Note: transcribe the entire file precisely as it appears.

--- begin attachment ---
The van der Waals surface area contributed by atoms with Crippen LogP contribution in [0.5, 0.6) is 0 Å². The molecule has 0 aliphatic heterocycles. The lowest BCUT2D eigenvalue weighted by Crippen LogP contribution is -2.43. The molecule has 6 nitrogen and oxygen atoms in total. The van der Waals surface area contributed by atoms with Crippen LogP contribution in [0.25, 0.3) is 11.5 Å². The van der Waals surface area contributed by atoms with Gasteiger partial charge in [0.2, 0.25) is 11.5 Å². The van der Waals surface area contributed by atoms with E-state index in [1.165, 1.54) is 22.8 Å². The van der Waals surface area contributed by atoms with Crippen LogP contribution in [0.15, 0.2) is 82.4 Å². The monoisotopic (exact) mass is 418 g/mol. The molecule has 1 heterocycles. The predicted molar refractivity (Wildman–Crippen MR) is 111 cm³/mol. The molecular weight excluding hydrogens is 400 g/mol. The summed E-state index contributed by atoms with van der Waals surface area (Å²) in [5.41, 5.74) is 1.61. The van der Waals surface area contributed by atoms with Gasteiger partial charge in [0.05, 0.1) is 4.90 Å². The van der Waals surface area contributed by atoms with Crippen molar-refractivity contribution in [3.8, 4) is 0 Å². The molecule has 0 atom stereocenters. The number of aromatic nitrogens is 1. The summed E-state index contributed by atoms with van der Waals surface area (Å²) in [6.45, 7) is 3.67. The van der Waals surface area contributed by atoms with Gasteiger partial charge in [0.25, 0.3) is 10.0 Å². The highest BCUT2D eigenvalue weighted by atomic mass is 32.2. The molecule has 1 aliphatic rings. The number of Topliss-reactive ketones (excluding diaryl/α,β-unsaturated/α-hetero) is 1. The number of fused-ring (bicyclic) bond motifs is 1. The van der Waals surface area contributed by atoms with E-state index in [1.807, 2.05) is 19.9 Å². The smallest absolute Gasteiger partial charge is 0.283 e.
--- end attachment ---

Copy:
The van der Waals surface area contributed by atoms with Crippen LogP contribution in [0.5, 0.6) is 0 Å². The molecule has 0 aliphatic heterocycles. The lowest BCUT2D eigenvalue weighted by Crippen LogP contribution is -2.43. The molecule has 6 nitrogen and oxygen atoms in total. The van der Waals surface area contributed by atoms with Crippen LogP contribution in [0.25, 0.3) is 11.5 Å². The van der Waals surface area contributed by atoms with Gasteiger partial charge in [0.2, 0.25) is 11.5 Å². The van der Waals surface area contributed by atoms with E-state index in [1.165, 1.54) is 22.8 Å². The van der Waals surface area contributed by atoms with Crippen LogP contribution in [0.15, 0.2) is 82.4 Å². The monoisotopic (exact) mass is 418 g/mol. The molecule has 1 heterocycles. The predicted molar refractivity (Wildman–Crippen MR) is 111 cm³/mol. The molecular weight excluding hydrogens is 400 g/mol. The summed E-state index contributed by atoms with van der Waals surface area (Å²) in [5.41, 5.74) is 1.61. The van der Waals surface area contributed by atoms with Gasteiger partial charge in [0.05, 0.1) is 4.90 Å². The van der Waals surface area contributed by atoms with Crippen molar-refractivity contribution in [3.8, 4) is 0 Å². The molecule has 0 atom stereocenters. The number of aromatic nitrogens is 1. The summed E-state index contributed by atoms with van der Waals surface area (Å²) in [6.45, 7) is 3.67. The van der Waals surface area contributed by atoms with Gasteiger partial charge in [0.25, 0.3) is 10.0 Å². The highest BCUT2D eigenvalue weighted by atomic mass is 32.2. The molecule has 1 aliphatic rings. The number of Topliss-reactive ketones (excluding diaryl/α,β-unsaturated/α-hetero) is 1. The number of fused-ring (bicyclic) bond motifs is 1. The van der Waals surface area contributed by atoms with E-state index in [1.807, 2.05) is 19.9 Å². The smallest absolute Gasteiger partial charge is 0.283 e.